â€œAre we alone?â€
10 November 2010
Courtesy of ESA
In his latest diary update, Diego explains the daily routine with a European experiment they are conducting inside the Mars500 modules, and also shows his Halloween photos, prompting the question: â€œAre we alone?â€
As the days get longer and more monotonous in the Mars500 modules, we get more time to think about the conditions that surround us. One of the questions that crosses our minds from time to time is: “are we alone?” I am not talking about tortured souls that haunt the storage module on Halloween, or about life beyond Earth (the latter being a fascinating topic by itself), but about other actual living beings that might share this space with us, without us noticing.
During the mission we grow plants for their ornamental value and for the food they can provide, so these are the more obvious life forms living beside us. In other isolation experiments, individuals reported having a growing appreciation of any living being they encounter, for instance, a spider or a fly can trigger profound emotions in people! The way the Mars500 modules are built, the chances are we will never encounter visible insects or similar, and believe me, every once in a while we used to try to look around for them, but with no success.
The reason is that the large cylinders that host us (by the way, they are shaped like this because they should be able to fit in a gigantic rocket) are pressurised at a level above that of the atmosphere outside. This is an old trick that is also used in the factories that make the chips in your computer, places that need to be free from contaminants (or for that matter bugs). In this way, if there is a small leak or a crack where little nasty elements could enter, the air flows outwards and not inwards, keeping the internal environment clean.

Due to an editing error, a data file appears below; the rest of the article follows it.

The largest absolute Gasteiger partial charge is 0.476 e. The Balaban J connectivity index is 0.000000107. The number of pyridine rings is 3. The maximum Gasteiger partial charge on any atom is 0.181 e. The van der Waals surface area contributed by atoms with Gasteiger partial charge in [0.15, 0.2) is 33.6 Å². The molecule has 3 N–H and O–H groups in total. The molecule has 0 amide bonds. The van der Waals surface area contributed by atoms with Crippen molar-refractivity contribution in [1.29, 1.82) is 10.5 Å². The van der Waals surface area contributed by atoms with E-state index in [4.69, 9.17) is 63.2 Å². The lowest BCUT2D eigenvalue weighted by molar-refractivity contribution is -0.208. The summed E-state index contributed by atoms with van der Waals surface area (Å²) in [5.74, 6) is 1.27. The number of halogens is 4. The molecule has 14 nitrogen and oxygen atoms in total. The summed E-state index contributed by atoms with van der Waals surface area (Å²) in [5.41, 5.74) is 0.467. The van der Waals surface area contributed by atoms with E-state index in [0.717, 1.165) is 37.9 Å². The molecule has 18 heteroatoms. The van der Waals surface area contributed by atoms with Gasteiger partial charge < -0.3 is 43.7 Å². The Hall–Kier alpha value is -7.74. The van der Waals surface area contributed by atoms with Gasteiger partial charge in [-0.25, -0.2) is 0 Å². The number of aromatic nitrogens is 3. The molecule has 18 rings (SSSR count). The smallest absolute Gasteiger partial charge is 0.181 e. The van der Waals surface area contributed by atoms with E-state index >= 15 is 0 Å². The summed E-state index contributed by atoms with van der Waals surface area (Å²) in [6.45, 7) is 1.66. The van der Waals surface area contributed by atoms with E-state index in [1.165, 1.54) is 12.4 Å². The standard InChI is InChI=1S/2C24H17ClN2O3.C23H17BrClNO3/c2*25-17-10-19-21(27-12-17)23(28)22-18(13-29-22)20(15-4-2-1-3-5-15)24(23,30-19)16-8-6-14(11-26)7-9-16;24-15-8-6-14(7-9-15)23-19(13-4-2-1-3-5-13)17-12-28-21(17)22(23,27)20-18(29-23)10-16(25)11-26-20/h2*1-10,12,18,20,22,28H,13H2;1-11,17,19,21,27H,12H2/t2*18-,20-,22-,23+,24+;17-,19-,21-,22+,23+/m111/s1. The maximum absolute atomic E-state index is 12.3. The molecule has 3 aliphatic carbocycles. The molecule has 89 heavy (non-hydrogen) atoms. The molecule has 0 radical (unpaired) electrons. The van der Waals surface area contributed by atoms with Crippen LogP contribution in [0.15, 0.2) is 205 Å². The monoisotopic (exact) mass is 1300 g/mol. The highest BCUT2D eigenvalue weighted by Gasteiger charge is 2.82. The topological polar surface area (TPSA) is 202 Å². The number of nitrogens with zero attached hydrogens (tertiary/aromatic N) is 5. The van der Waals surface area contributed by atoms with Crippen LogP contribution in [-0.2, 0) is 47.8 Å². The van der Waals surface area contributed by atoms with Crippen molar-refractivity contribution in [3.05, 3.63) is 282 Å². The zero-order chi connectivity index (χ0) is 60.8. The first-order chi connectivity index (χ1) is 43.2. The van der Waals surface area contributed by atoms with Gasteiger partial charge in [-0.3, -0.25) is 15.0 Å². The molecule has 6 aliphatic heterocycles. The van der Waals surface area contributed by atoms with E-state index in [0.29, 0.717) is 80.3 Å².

But being completely isolated from the outside does not guarantee that there are no other living beings with us. As always, where there is a human, there are tiny colonies of creatures that build up their â€˜societiesâ€™ under our noses while we, unaware, mind our own business. They are born, reproduce and crawl, swim, tumble or simply stay attached to the wall in front of me as I write this diary.
Some are relatively â€˜bigâ€™, such the not-so-handsome dust mite (you can google the pictures, we can’t!) that so many mums worry about because it grows in the omnipresent dust and can cause allergic reactions in their children. In order to keep its levels low and avoid any trouble, the life-support system keeps the humidity under 50%, a level that takes care of most of these unwelcome companions. Plus we do a lot of cleaning.